I was never interested in the typical brightly-lit, happy-sultry photos that look like they’ve come out of Victoria’s Secret magazines. I was interested in more fine-art, slightly moody shots that I knew that these photographers could do. So the session became a hybrid: half bright, pretty photos for Walt, and half moody portraits for me.
2. Pinterest is not all that bad.
There are so many people making a ruckus about how Pinterest is ruining photography. People “pin” inspiration images of wedding moments, poses, projects, etc. It’s one thing if a client wants every single image on a pin board to be replicated for their wedding, but if it’s a general collection of ideas, inspiration, or suggestions, I fail to see the problem with that.
I remember being really intimidated when a client would hire me and then I’d discover their pin board of their engagement session or their wedding inspiration, and they were all moments shot by the greats like Ryan Brenizer or Jonas Peterson. I’m neither of those guys and my work is my work. But after shooting the session or wedding, they’d always be happy. They understood that their pin boards were just of pretty things that they liked and not necessarily a storyboard of what they wanted their wedding to look or feel like.
I started pinning boudoir stuff to a pin board for ideas of what I’d want to wear. Then I noticed a few poses I liked and a few poses that I did not like (the shot of the elastic on the underwear waistband pulled against a stiletto is so not what I’m into), so I pinned some of the poses that pleased me. Then I noticed the kind of light and shadow interplay that I liked over the bright, white, evenly-lit boudoir photos that look like underwear ads, so I pinned those too. In no way was I thinking, “I want everything that is happening here,” “This is a must-have when I get my session done,” or “I need to replicate this!” It was more of a way to get my own creative juices flowing.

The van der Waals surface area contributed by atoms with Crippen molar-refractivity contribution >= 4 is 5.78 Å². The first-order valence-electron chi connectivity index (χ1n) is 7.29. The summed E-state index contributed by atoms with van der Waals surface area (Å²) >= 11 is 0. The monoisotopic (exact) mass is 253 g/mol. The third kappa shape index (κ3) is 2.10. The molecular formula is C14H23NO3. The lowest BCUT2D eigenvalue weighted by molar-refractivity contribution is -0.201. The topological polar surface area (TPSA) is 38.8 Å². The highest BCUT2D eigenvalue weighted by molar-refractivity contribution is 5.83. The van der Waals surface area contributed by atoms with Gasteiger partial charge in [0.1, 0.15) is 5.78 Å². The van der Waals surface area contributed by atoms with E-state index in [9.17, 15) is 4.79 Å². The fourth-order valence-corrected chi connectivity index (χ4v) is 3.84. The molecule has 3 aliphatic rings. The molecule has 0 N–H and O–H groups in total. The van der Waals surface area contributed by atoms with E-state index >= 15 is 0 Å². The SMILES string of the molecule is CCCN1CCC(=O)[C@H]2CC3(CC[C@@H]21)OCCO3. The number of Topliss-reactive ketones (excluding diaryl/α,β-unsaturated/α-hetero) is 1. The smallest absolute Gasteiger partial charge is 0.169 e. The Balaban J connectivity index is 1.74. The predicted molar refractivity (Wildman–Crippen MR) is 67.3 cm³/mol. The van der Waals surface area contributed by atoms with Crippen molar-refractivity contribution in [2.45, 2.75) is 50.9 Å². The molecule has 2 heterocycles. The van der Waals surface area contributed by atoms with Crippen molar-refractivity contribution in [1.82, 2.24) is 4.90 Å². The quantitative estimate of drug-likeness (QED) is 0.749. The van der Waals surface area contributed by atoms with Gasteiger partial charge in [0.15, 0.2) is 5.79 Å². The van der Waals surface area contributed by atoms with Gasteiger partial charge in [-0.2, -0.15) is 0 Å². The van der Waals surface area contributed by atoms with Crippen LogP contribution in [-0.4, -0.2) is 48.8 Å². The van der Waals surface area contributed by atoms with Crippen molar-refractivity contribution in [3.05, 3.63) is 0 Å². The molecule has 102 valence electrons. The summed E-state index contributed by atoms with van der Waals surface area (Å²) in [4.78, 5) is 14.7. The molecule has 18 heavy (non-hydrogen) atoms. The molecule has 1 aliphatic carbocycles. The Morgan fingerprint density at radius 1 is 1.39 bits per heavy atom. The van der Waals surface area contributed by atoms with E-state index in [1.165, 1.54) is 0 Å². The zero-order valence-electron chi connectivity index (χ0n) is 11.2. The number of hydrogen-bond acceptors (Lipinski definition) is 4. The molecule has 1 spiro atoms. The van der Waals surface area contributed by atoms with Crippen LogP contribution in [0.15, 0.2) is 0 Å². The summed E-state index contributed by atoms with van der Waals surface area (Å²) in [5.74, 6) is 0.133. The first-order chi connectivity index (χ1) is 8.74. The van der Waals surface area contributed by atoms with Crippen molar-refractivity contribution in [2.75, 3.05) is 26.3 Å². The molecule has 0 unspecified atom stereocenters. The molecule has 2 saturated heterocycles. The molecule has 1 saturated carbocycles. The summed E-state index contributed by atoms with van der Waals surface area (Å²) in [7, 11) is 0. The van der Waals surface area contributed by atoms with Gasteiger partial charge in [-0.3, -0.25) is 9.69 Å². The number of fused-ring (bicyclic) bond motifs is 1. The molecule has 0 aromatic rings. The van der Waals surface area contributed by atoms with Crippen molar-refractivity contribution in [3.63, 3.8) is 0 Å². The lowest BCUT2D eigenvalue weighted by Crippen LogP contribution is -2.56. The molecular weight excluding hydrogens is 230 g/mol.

3. Creative photos are awesome, but if I don’t feel pretty in them I won’t print them.
In New York, I was enthralled to find real bagels at every corner shop. By the time my session happened, I had some carb bloat. The photographers took some beautifully composed and lit photos, but I didn’t feel pretty in a few of them because I felt that I had bagel tummy in them. Even though I’m a relatively fit and attractive person, I was self-conscious about this. It’s nothing that they did wrong — it’s just a hang-up I had about myself. I gave me more insight into the client’s thought process: when I’m photographing a person — no matter how gorgeous I think they are, or how stunning they are in person — I try to put myself in their shoes. Will they like this photo because it’s awesome-looking? Or will they like it because their joy is genuine and they look good?
Sometimes I see absolutely stunning technical photos, but the subjects look strained or look awkwardly posed. I’ve had clients veto the pretty, perfect shot that I’ve suggested as cover photo for their wedding album in favor of an oddly-lit, slightly blurry moment that shows more emotion or realness, and I totally get it. People want to look like the best version of themselves.
. . .
This is a personal post on a business blog, wherein I try to share some of the topics that run through my mind when I’m interacting with clients. So obviously, due to the nature of the photos, I won’t be sharing the link to the photographers’ website here. I will share two of my favorite (non-racy) photos. Thank you for reading, and for understanding :)